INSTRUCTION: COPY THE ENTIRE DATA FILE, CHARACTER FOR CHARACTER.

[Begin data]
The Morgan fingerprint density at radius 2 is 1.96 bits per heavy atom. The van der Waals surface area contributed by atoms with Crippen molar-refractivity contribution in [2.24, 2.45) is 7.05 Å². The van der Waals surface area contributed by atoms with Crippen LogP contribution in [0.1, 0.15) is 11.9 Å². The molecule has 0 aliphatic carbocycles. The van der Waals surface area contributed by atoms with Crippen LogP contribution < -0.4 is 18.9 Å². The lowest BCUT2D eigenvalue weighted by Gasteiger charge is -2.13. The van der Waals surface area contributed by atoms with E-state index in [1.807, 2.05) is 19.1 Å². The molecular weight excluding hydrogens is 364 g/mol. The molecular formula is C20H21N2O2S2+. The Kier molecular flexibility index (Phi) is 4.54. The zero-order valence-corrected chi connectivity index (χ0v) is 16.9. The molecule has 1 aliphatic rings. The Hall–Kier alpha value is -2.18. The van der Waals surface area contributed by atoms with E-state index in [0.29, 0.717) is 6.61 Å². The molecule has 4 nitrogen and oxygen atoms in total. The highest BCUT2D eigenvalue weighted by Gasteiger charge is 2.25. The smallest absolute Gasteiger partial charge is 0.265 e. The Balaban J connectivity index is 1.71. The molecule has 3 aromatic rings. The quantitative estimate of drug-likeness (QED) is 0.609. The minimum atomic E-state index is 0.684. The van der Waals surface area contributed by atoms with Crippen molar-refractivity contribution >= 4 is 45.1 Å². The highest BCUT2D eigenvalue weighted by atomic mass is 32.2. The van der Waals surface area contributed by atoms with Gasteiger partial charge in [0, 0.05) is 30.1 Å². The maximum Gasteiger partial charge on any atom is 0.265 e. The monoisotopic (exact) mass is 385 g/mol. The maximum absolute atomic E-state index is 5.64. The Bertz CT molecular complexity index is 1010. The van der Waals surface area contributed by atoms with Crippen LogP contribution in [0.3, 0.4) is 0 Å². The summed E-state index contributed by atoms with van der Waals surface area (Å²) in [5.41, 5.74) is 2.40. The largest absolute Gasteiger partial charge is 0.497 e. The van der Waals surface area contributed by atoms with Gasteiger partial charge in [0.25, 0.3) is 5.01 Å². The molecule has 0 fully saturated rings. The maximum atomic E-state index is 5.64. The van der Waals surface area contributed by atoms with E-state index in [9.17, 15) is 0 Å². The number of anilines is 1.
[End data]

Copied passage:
The Morgan fingerprint density at radius 2 is 1.96 bits per heavy atom. The van der Waals surface area contributed by atoms with Crippen molar-refractivity contribution in [2.24, 2.45) is 7.05 Å². The van der Waals surface area contributed by atoms with Crippen LogP contribution in [0.1, 0.15) is 11.9 Å². The molecule has 0 aliphatic carbocycles. The van der Waals surface area contributed by atoms with Crippen LogP contribution < -0.4 is 18.9 Å². The lowest BCUT2D eigenvalue weighted by Gasteiger charge is -2.13. The van der Waals surface area contributed by atoms with E-state index in [1.807, 2.05) is 19.1 Å². The molecular weight excluding hydrogens is 364 g/mol. The molecular formula is C20H21N2O2S2+. The Kier molecular flexibility index (Phi) is 4.54. The zero-order valence-corrected chi connectivity index (χ0v) is 16.9. The molecule has 1 aliphatic rings. The Hall–Kier alpha value is -2.18. The van der Waals surface area contributed by atoms with E-state index in [0.29, 0.717) is 6.61 Å². The molecule has 4 nitrogen and oxygen atoms in total. The highest BCUT2D eigenvalue weighted by Gasteiger charge is 2.25. The smallest absolute Gasteiger partial charge is 0.265 e. The Balaban J connectivity index is 1.71. The molecule has 3 aromatic rings. The quantitative estimate of drug-likeness (QED) is 0.609. The minimum atomic E-state index is 0.684. The van der Waals surface area contributed by atoms with Crippen molar-refractivity contribution >= 4 is 45.1 Å². The highest BCUT2D eigenvalue weighted by atomic mass is 32.2. The van der Waals surface area contributed by atoms with Gasteiger partial charge in [0, 0.05) is 30.1 Å². The maximum Gasteiger partial charge on any atom is 0.265 e. The monoisotopic (exact) mass is 385 g/mol. The maximum absolute atomic E-state index is 5.64. The Bertz CT molecular complexity index is 1010. The van der Waals surface area contributed by atoms with Crippen LogP contribution in [0.3, 0.4) is 0 Å². The summed E-state index contributed by atoms with van der Waals surface area (Å²) in [5.41, 5.74) is 2.40. The largest absolute Gasteiger partial charge is 0.497 e. The van der Waals surface area contributed by atoms with Gasteiger partial charge in [0.25, 0.3) is 5.01 Å². The molecule has 0 fully saturated rings. The maximum atomic E-state index is 5.64. The van der Waals surface area contributed by atoms with E-state index in [9.17, 15) is 0 Å². The number of anilines is 1.